Pascal spoke about his character, saying, “This film has an identity that is shaped by his legacy. It wouldn’t make sense for him not to be.” He goes on to describe Acacius as a fighter who “learned from the best, so obviously that code of honor is ingrained in his training and his existence.

“But at the end of the day, he’s a different person. And that can’t change who he is. Maximus is Maximus, and that can’t be replicated. That makes Acacius capable of different things.”

Lucius eventually finds himself a prisoner and taken to Rome, where he has to fight in the Colosseum. Scott explains how it unfolds: “The problem is that when he arrives in Rome as a prisoner and has the first round in the arena, he sees his mother, much to his shock.

“He doesn’t know whether she’s alive or not. How would he know? There are no phones. There’s no press. And there’s his mother in the royal box looking pretty good after 20 years. And she’s the general he came face to face with on the wall in Numidia.”

Lucilla does not recognize Lucio in the Colosseum as her son and has no idea of ​​the bloody history between him and the man she loves.

Nielsen says, “She’s a woman who’s suffered a tremendous loss, and in the midst of all that, a gift that is Pedro Pascal. What a gift that man is. Even to act, to work with, I absolutely adore him, and he’s so perfect for this role. He’s one of those rare actors who really has heart, soul, and at the same time this incredible gift of transformation.”

As you might imagine, the story ends with Lucio and Acacius clashing again, and Lucio is ready to fight against everything and everyone.

Mescal says, “It’s a very ‘angry boy’ drama in that sense. He can see the way that Roma has sort of fallen into herself. Roma represents all the personal neglect that he felt as a child.

“Suddenly he finds himself catapulted back into that world and finds himself in proximity to all the things he thinks he hates and no longer feels connected to.”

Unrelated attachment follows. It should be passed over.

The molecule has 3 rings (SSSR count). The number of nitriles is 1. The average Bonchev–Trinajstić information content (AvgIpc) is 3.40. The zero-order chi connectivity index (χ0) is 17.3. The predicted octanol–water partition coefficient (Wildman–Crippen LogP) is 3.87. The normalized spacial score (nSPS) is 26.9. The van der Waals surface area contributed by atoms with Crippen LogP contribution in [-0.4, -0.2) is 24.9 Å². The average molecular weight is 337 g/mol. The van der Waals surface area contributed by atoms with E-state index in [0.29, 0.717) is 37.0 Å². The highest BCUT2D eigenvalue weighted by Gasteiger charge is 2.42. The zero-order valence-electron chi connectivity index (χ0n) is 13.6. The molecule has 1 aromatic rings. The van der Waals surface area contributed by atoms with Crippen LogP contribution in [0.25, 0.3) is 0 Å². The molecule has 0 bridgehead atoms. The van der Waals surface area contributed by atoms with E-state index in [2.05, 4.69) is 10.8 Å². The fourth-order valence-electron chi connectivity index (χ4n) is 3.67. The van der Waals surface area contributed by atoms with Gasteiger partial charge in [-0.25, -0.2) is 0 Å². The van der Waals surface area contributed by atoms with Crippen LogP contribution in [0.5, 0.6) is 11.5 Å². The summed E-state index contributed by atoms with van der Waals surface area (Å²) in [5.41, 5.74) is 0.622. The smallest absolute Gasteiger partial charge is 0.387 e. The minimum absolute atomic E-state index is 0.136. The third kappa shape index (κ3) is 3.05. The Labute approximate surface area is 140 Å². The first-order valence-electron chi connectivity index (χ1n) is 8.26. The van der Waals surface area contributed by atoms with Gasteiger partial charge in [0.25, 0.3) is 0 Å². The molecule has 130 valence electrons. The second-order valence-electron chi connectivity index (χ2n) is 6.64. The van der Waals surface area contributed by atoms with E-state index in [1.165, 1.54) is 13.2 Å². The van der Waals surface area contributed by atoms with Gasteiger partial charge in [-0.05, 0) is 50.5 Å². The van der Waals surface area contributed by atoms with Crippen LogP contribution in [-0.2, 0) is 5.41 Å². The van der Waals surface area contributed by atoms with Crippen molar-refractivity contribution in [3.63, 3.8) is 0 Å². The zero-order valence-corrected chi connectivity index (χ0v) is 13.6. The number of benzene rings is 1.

As for the other characters in the story, Denzel Washington He plays a power broker named Macrinus, described by Scott as “an arms dealer who supplies food to armies in Europe, supplies wine and oil, produces steel, spears, guns, cannons and catapults.”

“So he’s a very rich man. Instead of having a stable of racehorses, he has a stable of gladiators,” Scott says. “He’s beautiful. He drives a gold Ferrari. I bought him a gold-plated chariot.”

Then, there is Fred Hechinger (Telma) like the emperor Caracalla and Joseph Quinn (Stranger things) like Emperor Geta. They play two sadistic brothers who rule the empire.

Scott says that these two boys threaten Lucilla’s well-being as a means of controlling Acacius. “They’re using her as a little leverage if necessary. Caracalla and Geta are twins and are definitely damaged goods from birth.”

Mescal continued to talk about his character’s motivation, saying, “He doesn’t want to have anything to do with the image of Rome. He doesn’t want to have anything to do with it other than tearing it apart initially. The Romans were wild, savage individuals.

“They went from continent to continent and destroyed communities and nations. The film doesn’t shy away from the kind of brutality of it all, and the emperors at the center of it all, and this kind of corrupt power that it sees through.

“There’s a wonderful clarity about him. He’s not afraid of the establishment in a way that makes him dangerous to the establishment.”

The film will hit theaters on November 22nd!

by Joey Fear
Source: Geek Tyrant